- That means any decision to change interest rates might not take place for several weeks, possibly not until August when the BoE is due to publish its latest detailed view on the economy.
- Seventeen of 26 market economists polled by Reuters in April expected the BoE's next move after an exit from the EU would be to cut rates rather than raise them.
- Britain racked up its biggest current account deficit on record last year, equivalent to 5.2 percent of economic output. The shortfall reflected higher flows of dividends and debt payments to foreign investors than similar flows into the country as well as its wide trade deficit. Carney has said a Brexit could test the "kindness of strangers" who fund the balance of payments deficit.
- Finance minister Osborne said during campaigning for the referendum that he would have to raise taxes and cut spending if Britain voted to leave the EU to prevent the slowdown in growth from hurting his push to bring down Britain's still large budget deficit. After Cameron's resignation, it was not clear if that plan would be maintained.
Sterling and gilts
- Sterling plunged to a 31-year low today, its biggest fall in history. George Soros, the billionaire who earned fame by betting against the pound in 1992, said it could go as low as $1.15. Today it was trading at around $1.39.
- Gilt yields struck new record lows, with the 10-year yield touching 1.018 percent. Strategists think it could fall further, below one percent.
- Most forecasters have said Britain's unemployment rate - now at a 10-year low of five percent - would rise after leaving the EU, although after the financial crisis Britain managed to avoid job losses on the scale seen it other countries.
- As seen after the crisis, wages will probably bear the brunt of any post-Brexit slowdown, according to the International Monetary Fund. Britain's National Institute of Economic and Social Research think tank estimated real consumer wages will be between 2.2 percent and 7.0 percent lower in real terms by 2030 than if Britain had stayed in the EU.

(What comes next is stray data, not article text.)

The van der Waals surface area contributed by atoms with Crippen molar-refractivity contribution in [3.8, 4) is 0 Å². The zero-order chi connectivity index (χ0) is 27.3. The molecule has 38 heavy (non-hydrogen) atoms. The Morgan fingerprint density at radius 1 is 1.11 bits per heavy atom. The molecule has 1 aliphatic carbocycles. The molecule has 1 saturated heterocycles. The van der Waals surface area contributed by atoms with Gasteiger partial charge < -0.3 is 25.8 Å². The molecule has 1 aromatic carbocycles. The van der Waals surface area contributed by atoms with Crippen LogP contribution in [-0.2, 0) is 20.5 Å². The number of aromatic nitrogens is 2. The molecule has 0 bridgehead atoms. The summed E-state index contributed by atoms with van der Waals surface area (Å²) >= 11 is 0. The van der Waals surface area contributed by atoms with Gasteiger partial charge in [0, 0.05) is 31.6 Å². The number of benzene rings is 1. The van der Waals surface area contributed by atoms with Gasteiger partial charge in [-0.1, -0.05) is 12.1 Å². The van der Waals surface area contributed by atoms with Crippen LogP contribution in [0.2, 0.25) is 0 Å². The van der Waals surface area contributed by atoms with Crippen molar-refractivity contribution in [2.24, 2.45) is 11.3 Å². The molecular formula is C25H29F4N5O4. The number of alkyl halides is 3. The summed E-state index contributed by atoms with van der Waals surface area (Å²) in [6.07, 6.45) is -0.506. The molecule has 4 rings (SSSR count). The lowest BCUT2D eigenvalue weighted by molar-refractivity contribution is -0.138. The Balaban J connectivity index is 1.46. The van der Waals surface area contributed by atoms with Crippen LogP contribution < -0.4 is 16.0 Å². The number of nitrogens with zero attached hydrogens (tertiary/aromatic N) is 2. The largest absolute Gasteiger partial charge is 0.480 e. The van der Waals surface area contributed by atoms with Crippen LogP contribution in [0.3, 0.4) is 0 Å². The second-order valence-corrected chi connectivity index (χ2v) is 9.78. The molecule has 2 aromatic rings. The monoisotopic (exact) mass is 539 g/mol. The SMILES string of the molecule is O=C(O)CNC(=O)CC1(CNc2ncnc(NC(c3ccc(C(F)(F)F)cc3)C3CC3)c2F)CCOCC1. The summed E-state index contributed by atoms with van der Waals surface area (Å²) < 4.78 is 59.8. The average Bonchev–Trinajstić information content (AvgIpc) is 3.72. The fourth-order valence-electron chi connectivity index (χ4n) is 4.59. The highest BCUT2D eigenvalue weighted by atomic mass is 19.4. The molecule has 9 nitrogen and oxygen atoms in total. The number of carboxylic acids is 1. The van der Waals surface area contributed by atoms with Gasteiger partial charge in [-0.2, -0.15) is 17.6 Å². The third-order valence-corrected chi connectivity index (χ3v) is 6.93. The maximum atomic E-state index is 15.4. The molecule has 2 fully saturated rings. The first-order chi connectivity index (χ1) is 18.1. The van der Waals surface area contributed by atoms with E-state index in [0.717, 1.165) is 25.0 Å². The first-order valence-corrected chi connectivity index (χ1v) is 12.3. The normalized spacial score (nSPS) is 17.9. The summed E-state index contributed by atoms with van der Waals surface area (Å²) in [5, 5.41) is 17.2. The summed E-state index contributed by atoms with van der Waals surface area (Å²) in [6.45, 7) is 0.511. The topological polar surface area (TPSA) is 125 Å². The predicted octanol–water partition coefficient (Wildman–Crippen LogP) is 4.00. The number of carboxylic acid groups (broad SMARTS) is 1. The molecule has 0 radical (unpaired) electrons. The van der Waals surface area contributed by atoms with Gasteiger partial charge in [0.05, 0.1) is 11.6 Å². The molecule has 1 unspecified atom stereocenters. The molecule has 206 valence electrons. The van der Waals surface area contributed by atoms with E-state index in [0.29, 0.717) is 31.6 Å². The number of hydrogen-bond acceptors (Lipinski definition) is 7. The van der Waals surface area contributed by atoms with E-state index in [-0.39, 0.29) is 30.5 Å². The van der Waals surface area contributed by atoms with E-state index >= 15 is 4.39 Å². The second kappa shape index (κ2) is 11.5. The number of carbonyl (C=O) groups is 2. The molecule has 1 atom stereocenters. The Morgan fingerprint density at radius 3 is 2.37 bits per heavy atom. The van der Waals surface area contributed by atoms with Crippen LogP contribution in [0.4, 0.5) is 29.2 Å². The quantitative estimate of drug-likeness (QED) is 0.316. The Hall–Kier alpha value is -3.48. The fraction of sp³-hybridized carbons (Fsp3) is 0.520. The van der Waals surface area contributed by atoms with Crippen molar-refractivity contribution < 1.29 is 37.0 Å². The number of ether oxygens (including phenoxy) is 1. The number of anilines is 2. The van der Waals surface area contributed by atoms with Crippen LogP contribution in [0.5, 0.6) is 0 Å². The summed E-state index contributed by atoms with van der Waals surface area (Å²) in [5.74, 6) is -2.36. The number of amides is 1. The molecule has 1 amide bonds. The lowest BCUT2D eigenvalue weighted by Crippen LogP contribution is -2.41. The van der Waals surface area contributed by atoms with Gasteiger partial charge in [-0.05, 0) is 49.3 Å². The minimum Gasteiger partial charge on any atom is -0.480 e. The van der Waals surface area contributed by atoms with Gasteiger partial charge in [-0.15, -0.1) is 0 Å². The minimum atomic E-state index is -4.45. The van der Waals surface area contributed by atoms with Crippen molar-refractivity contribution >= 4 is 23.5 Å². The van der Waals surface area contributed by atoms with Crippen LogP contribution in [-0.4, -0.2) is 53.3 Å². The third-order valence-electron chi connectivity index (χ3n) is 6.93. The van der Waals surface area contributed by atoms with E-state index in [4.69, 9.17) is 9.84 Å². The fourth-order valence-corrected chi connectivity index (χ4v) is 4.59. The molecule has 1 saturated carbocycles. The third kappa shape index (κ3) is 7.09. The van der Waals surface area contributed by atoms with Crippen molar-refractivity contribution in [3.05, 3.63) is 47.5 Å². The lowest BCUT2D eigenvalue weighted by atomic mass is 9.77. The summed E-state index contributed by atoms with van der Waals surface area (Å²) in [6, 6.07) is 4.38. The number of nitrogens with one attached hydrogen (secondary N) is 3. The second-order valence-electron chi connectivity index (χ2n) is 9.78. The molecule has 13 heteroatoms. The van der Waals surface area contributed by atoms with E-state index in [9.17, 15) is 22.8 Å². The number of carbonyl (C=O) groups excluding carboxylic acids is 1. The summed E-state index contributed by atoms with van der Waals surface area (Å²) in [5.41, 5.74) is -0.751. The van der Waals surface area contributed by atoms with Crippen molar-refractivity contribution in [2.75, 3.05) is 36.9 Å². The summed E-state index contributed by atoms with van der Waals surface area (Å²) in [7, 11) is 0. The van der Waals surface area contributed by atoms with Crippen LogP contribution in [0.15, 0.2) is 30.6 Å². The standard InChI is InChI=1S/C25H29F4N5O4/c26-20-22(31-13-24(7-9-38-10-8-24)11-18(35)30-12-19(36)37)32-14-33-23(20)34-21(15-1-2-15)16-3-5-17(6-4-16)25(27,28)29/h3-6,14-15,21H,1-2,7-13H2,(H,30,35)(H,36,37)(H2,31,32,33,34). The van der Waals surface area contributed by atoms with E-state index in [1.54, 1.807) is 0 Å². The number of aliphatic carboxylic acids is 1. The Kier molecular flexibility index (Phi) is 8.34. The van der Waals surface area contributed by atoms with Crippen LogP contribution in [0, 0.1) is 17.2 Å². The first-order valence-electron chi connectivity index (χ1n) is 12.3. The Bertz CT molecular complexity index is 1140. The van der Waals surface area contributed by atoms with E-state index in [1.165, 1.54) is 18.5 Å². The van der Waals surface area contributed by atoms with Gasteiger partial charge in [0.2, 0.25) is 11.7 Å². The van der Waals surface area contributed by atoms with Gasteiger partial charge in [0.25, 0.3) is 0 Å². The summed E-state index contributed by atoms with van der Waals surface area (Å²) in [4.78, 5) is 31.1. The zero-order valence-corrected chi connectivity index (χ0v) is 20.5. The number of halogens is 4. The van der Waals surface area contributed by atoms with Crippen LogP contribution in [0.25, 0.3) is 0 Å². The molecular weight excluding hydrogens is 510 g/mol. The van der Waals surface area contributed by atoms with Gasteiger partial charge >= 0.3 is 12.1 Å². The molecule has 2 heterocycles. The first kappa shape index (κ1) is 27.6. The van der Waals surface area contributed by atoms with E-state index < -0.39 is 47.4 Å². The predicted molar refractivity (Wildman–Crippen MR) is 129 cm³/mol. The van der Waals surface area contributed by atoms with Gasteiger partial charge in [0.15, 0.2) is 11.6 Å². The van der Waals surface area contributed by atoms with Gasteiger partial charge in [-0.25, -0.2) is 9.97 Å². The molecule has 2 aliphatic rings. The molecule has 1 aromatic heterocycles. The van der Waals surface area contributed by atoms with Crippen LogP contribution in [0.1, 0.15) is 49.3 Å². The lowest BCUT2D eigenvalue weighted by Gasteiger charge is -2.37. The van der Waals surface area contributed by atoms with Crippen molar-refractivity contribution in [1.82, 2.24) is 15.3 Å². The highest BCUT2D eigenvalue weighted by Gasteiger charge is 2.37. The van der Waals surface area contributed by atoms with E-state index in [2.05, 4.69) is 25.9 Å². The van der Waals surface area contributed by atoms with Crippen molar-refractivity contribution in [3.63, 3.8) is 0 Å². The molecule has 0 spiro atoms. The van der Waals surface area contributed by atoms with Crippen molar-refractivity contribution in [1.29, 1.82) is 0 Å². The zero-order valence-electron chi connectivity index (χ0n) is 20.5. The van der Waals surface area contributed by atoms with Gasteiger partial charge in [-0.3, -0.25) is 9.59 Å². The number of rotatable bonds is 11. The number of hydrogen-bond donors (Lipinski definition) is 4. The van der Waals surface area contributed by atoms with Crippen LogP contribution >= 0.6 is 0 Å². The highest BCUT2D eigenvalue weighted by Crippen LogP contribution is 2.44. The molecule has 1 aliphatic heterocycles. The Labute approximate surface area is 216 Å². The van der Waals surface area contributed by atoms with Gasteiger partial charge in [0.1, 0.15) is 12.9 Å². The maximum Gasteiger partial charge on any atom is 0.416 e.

- By contrast, Economists for Brexit has said Britain's labour market could become more dynamic through the repeal of onerous EU regulation and the elimination of some of the EU'shighest import tariffs such as on food, boosting productivity and living standards. But cutting back import tariffs could expose some sectors of the economy to fierce competition.
- World leaders from the United States, Japan, Germany and France have warned Britain that leaving the EU would hurt its standing as a global trading power.
- US president Barack Obama said Britain would join "the back of the queue" for talks with the United States. This week French President Francois Hollande said leaving the EU would put at risk Britain's access to the single market.
- Pro-Brexit economists have dismissed the warnings as scaremongering and they say Britain could forge trade deals with the EU and countries beyond and could also cut import duties on its own if no deal was forthcoming.